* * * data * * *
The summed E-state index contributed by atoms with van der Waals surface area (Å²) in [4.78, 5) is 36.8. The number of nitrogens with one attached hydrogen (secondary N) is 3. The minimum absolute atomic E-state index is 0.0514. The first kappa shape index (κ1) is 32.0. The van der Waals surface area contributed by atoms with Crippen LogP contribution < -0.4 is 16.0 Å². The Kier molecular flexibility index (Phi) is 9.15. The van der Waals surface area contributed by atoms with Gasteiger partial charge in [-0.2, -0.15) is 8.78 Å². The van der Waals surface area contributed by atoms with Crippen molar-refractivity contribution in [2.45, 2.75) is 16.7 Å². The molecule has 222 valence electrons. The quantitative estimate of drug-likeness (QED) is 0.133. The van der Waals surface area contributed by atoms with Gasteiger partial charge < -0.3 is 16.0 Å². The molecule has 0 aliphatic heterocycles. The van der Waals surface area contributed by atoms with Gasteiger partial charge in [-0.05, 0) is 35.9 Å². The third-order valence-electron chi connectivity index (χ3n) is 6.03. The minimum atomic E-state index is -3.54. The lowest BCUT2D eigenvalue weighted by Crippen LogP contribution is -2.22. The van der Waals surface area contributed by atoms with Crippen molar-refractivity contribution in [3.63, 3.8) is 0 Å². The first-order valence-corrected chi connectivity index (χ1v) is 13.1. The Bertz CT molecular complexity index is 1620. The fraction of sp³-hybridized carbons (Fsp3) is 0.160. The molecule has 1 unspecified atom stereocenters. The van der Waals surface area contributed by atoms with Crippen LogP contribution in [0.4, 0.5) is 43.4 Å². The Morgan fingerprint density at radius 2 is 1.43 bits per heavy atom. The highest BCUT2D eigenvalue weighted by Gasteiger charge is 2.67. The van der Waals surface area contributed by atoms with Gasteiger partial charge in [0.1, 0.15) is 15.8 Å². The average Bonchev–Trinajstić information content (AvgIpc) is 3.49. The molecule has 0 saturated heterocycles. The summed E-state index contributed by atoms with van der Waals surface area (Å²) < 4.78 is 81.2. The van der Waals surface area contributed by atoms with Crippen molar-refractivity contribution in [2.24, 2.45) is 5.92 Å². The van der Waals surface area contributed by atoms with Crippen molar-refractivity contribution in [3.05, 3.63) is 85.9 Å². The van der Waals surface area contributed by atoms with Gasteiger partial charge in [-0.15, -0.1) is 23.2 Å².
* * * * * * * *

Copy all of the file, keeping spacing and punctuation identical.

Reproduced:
The summed E-state index contributed by atoms with van der Waals surface area (Å²) in [4.78, 5) is 36.8. The number of nitrogens with one attached hydrogen (secondary N) is 3. The minimum absolute atomic E-state index is 0.0514. The first kappa shape index (κ1) is 32.0. The van der Waals surface area contributed by atoms with Crippen LogP contribution < -0.4 is 16.0 Å². The Kier molecular flexibility index (Phi) is 9.15. The van der Waals surface area contributed by atoms with Gasteiger partial charge in [-0.2, -0.15) is 8.78 Å². The van der Waals surface area contributed by atoms with Crippen molar-refractivity contribution in [2.45, 2.75) is 16.7 Å². The molecule has 222 valence electrons. The quantitative estimate of drug-likeness (QED) is 0.133. The van der Waals surface area contributed by atoms with Gasteiger partial charge < -0.3 is 16.0 Å². The molecule has 0 aliphatic heterocycles. The van der Waals surface area contributed by atoms with Gasteiger partial charge in [-0.05, 0) is 35.9 Å². The third-order valence-electron chi connectivity index (χ3n) is 6.03. The minimum atomic E-state index is -3.54. The lowest BCUT2D eigenvalue weighted by Crippen LogP contribution is -2.22. The van der Waals surface area contributed by atoms with Crippen molar-refractivity contribution in [3.63, 3.8) is 0 Å². The first-order valence-corrected chi connectivity index (χ1v) is 13.1. The Bertz CT molecular complexity index is 1620. The fraction of sp³-hybridized carbons (Fsp3) is 0.160. The molecule has 1 unspecified atom stereocenters. The van der Waals surface area contributed by atoms with Crippen LogP contribution in [0.4, 0.5) is 43.4 Å². The Morgan fingerprint density at radius 2 is 1.43 bits per heavy atom. The highest BCUT2D eigenvalue weighted by Gasteiger charge is 2.67. The van der Waals surface area contributed by atoms with Gasteiger partial charge in [0.1, 0.15) is 15.8 Å². The average Bonchev–Trinajstić information content (AvgIpc) is 3.49. The molecule has 0 saturated heterocycles. The summed E-state index contributed by atoms with van der Waals surface area (Å²) < 4.78 is 81.2. The van der Waals surface area contributed by atoms with Crippen molar-refractivity contribution in [2.24, 2.45) is 5.92 Å². The van der Waals surface area contributed by atoms with Crippen molar-refractivity contribution in [3.05, 3.63) is 85.9 Å². The van der Waals surface area contributed by atoms with Gasteiger partial charge in [-0.15, -0.1) is 23.2 Å².